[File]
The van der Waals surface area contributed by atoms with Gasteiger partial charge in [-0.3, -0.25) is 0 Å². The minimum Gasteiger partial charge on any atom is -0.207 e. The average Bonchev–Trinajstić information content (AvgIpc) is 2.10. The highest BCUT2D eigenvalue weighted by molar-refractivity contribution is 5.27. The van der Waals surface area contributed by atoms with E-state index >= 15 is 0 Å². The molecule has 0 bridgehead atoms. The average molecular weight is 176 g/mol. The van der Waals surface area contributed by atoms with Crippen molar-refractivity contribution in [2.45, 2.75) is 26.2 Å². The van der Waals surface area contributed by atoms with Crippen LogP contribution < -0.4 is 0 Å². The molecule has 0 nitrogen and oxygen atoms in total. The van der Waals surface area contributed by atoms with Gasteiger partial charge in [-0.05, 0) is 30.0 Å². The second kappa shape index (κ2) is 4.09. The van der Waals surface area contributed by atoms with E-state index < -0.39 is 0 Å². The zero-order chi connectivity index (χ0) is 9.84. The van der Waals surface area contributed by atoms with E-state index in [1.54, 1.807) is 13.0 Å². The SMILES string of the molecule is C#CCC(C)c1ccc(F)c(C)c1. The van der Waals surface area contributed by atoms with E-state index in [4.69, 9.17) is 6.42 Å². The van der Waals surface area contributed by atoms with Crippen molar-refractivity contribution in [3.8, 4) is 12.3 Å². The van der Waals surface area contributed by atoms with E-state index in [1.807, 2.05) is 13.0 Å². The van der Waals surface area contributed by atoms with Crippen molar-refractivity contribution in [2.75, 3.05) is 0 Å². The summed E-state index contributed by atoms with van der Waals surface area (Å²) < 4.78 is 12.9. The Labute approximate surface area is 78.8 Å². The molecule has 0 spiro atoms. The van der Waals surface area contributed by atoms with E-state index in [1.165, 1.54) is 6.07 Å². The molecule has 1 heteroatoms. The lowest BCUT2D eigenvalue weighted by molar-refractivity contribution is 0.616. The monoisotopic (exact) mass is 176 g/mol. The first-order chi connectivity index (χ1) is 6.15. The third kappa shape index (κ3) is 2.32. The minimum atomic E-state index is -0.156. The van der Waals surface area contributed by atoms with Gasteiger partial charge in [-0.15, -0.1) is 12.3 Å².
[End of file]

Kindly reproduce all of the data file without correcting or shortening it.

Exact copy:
The van der Waals surface area contributed by atoms with Gasteiger partial charge in [-0.3, -0.25) is 0 Å². The minimum Gasteiger partial charge on any atom is -0.207 e. The average Bonchev–Trinajstić information content (AvgIpc) is 2.10. The highest BCUT2D eigenvalue weighted by molar-refractivity contribution is 5.27. The van der Waals surface area contributed by atoms with E-state index >= 15 is 0 Å². The molecule has 0 bridgehead atoms. The average molecular weight is 176 g/mol. The van der Waals surface area contributed by atoms with Crippen molar-refractivity contribution in [2.45, 2.75) is 26.2 Å². The van der Waals surface area contributed by atoms with Crippen LogP contribution < -0.4 is 0 Å². The molecule has 0 nitrogen and oxygen atoms in total. The van der Waals surface area contributed by atoms with Gasteiger partial charge in [-0.05, 0) is 30.0 Å². The second kappa shape index (κ2) is 4.09. The van der Waals surface area contributed by atoms with E-state index < -0.39 is 0 Å². The zero-order chi connectivity index (χ0) is 9.84. The van der Waals surface area contributed by atoms with E-state index in [1.54, 1.807) is 13.0 Å². The SMILES string of the molecule is C#CCC(C)c1ccc(F)c(C)c1. The van der Waals surface area contributed by atoms with E-state index in [4.69, 9.17) is 6.42 Å². The van der Waals surface area contributed by atoms with Crippen molar-refractivity contribution in [3.8, 4) is 12.3 Å². The van der Waals surface area contributed by atoms with E-state index in [1.807, 2.05) is 13.0 Å². The van der Waals surface area contributed by atoms with Crippen molar-refractivity contribution in [2.75, 3.05) is 0 Å². The summed E-state index contributed by atoms with van der Waals surface area (Å²) < 4.78 is 12.9. The Labute approximate surface area is 78.8 Å². The molecule has 0 spiro atoms. The van der Waals surface area contributed by atoms with E-state index in [1.165, 1.54) is 6.07 Å². The molecule has 1 heteroatoms. The lowest BCUT2D eigenvalue weighted by molar-refractivity contribution is 0.616. The monoisotopic (exact) mass is 176 g/mol. The first-order chi connectivity index (χ1) is 6.15. The third kappa shape index (κ3) is 2.32. The minimum atomic E-state index is -0.156. The van der Waals surface area contributed by atoms with Gasteiger partial charge in [-0.15, -0.1) is 12.3 Å².